|My Agile Practice has changed over the years.|
I have deliberately not discussed politics on this blog. The internet is filled with plenty of places on the political right and political left to discuss current events. I have plenty of strong opinions myself but do not share them here because they are not germane to the discussion of Agile, Lean, and Scrum. The world of business transformation is hard enough; injecting partisan political views seems counterproductive to me.
I come from the world of college debate and forensics. It is a community centered in the “reality-based,” zones of academia, science, media, and government. It is a skeptical community which relies on empiricism and rhetoric to persuade others. These same institutions are referred to by political conservatives as pillars of deceit. A year ago, my smug self-assurance in my expertise took a severe beating.
Over the last year, I have gotten much wiser. I have rededicated myself to my profession. I shut down my internet startup. I even made an effort to listen to Nickelback to see if there was any merit to their music. Suffice to say; it was the audio equivalent of eating chocolate frosting out of a tub with a spoon; including the stomach ache.
The most significant notion revealing itself to me was the concept of epistemic-tribalism. I felt that if you are “reality-based,” and gave people the facts of the situation, they would eventually come around to your point of view. If this formulation was good enough for Socrates, then it was good enough for my agile practice. I now realize this was naive. People have deep emotional and political biases. Stating the facts is not good enough. When confronted with facts that contradict their worldview or place in the world, some people will reject those facts. It is similar to the ideas of Wittgenstein who explained language was a construct and subject to games. Furthermore, two people can look at the same object and see two different things. The neat and tidy world based on objective reality and evidence fell away replaced by an effete world of conjecture resembling a postmodern literary theory class. It was disorienting.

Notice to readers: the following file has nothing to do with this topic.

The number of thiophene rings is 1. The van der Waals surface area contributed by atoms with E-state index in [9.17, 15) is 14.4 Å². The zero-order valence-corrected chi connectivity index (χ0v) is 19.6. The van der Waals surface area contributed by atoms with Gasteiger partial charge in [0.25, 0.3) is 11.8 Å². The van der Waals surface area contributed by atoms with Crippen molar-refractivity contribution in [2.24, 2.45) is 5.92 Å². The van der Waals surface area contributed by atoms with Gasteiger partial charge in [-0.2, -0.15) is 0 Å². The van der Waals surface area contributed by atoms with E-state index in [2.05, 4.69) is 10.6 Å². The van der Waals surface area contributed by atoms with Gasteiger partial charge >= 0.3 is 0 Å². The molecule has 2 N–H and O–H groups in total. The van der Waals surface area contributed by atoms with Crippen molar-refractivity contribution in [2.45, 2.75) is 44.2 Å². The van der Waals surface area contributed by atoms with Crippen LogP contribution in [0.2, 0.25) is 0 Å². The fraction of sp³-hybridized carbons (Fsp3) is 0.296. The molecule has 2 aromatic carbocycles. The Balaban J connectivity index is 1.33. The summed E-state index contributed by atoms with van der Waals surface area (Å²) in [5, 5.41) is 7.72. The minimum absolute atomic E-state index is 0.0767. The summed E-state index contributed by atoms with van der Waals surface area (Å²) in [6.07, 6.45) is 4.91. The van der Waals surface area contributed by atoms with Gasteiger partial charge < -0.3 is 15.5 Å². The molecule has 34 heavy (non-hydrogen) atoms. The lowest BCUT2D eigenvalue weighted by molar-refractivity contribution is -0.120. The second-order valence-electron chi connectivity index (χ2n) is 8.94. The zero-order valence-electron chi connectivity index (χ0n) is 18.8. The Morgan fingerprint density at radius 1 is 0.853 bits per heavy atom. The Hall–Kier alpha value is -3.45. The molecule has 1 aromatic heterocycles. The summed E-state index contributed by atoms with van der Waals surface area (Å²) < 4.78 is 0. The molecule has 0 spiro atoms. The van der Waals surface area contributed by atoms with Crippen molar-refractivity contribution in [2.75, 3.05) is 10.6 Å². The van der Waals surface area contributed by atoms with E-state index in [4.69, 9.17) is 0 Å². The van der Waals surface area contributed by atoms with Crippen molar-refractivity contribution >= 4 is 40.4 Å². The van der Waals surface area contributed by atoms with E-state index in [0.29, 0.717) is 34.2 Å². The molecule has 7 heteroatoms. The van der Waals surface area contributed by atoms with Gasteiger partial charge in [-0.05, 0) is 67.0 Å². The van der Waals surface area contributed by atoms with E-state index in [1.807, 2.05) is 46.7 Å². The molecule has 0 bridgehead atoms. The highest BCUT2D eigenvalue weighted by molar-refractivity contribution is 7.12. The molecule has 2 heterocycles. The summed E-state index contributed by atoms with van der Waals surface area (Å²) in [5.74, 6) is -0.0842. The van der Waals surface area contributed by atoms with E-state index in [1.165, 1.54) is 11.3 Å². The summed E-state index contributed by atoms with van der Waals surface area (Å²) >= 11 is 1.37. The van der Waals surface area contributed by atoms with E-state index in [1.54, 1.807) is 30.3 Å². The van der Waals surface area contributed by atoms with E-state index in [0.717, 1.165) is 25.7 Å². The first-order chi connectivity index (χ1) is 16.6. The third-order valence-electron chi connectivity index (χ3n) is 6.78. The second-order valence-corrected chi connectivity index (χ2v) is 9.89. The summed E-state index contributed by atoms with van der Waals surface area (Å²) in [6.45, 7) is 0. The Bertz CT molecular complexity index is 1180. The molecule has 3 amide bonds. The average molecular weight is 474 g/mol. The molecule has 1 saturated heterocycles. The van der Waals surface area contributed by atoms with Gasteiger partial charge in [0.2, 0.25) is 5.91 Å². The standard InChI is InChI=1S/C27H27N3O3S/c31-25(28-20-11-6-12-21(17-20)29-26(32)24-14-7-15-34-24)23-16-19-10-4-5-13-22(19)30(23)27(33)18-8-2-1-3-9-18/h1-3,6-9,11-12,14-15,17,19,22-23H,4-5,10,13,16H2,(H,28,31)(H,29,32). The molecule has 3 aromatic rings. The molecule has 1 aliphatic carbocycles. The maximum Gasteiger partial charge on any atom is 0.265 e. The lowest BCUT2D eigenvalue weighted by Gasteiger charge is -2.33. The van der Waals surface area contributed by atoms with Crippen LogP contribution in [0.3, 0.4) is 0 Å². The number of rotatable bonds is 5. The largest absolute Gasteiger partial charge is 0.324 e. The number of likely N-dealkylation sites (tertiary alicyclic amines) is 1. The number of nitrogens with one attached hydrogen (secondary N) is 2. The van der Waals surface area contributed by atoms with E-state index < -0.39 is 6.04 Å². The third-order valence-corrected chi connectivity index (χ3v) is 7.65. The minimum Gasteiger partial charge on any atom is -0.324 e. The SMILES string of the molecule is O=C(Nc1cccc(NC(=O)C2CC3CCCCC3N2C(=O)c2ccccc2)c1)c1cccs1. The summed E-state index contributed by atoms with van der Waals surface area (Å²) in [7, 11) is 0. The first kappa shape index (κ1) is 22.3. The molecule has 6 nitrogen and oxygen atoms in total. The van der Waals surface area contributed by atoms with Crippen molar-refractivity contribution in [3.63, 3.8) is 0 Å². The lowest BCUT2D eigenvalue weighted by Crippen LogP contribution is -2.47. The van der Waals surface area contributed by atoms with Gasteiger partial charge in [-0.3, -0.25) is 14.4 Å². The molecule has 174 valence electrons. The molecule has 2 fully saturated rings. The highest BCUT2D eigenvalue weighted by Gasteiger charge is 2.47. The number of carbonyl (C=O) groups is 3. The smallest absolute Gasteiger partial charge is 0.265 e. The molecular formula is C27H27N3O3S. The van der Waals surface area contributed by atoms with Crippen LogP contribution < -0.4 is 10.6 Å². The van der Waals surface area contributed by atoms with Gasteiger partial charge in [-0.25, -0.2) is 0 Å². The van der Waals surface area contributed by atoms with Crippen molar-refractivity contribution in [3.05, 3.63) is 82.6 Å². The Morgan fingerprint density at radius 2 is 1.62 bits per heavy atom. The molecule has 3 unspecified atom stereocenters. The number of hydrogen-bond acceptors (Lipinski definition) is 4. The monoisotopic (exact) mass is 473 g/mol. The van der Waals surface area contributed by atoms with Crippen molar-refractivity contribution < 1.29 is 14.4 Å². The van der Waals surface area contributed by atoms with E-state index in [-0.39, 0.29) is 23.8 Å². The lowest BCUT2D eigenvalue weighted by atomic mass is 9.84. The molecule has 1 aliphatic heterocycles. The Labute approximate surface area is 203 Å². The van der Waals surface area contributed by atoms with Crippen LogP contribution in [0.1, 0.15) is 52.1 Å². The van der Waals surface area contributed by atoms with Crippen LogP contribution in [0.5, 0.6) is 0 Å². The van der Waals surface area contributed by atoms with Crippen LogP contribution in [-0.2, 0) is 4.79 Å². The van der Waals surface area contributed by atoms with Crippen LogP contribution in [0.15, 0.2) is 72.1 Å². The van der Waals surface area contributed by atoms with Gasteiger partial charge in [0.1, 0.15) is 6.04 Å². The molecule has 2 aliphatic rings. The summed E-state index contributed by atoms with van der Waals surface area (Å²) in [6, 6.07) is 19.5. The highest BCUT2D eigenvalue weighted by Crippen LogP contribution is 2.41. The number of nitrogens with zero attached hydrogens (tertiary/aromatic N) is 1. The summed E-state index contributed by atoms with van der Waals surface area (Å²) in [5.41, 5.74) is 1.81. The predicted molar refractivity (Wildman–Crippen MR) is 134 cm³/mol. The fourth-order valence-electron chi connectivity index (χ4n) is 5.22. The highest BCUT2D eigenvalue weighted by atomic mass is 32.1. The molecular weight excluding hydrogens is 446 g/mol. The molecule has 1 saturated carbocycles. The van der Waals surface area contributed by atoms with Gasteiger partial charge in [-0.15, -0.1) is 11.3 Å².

If epistemic tribalism can happen in the realm of national politics, it is not too far of a stretch to see it manifest itself the cubical of an office. Personal relationships are more important than sales. Countless Quid Pro Quo agreements bind the office together and harm customer service. Tenure with the organization is more important than accomplishment. Finally, being likable is more important than getting work done. It became clear to me that these things were happening. I counted on the better angles of others instead of understanding the tangled webs of motivations. To be a successful scrum master or agile coach, I had to accept office professionals could be nasty and brutish.
So this last year for me, the political became professional. Reason and empiricism are less useful tools for change compared with understanding the motivations and prejudices of my colleagues. Epistemic-tribalism is a real thing, and you need to understand it in your organization. Finally, it takes disappointment for you to set aside your prejudices and view your surrounding differently.
Until next time.